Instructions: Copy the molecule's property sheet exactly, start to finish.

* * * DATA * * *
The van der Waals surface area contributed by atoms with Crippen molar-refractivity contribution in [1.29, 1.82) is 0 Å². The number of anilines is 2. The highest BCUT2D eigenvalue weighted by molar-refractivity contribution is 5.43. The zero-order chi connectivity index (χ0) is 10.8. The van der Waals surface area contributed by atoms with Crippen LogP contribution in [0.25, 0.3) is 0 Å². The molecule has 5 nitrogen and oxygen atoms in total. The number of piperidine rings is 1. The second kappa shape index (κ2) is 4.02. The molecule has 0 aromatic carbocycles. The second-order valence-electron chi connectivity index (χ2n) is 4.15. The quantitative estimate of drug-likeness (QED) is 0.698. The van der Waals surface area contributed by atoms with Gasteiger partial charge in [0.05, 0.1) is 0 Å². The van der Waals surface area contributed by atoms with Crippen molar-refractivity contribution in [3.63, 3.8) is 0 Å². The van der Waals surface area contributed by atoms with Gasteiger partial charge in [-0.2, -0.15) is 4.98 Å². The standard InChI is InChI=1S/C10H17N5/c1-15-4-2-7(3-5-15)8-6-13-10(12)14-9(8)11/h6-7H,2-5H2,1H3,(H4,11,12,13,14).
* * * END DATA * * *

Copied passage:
The van der Waals surface area contributed by atoms with Crippen molar-refractivity contribution in [1.29, 1.82) is 0 Å². The number of anilines is 2. The highest BCUT2D eigenvalue weighted by molar-refractivity contribution is 5.43. The zero-order chi connectivity index (χ0) is 10.8. The van der Waals surface area contributed by atoms with Crippen LogP contribution in [0.25, 0.3) is 0 Å². The molecule has 5 nitrogen and oxygen atoms in total. The number of piperidine rings is 1. The second kappa shape index (κ2) is 4.02. The molecule has 0 aromatic carbocycles. The second-order valence-electron chi connectivity index (χ2n) is 4.15. The quantitative estimate of drug-likeness (QED) is 0.698. The van der Waals surface area contributed by atoms with Gasteiger partial charge in [0.05, 0.1) is 0 Å². The van der Waals surface area contributed by atoms with Crippen molar-refractivity contribution in [3.63, 3.8) is 0 Å². The van der Waals surface area contributed by atoms with Gasteiger partial charge in [-0.2, -0.15) is 4.98 Å². The standard InChI is InChI=1S/C10H17N5/c1-15-4-2-7(3-5-15)8-6-13-10(12)14-9(8)11/h6-7H,2-5H2,1H3,(H4,11,12,13,14).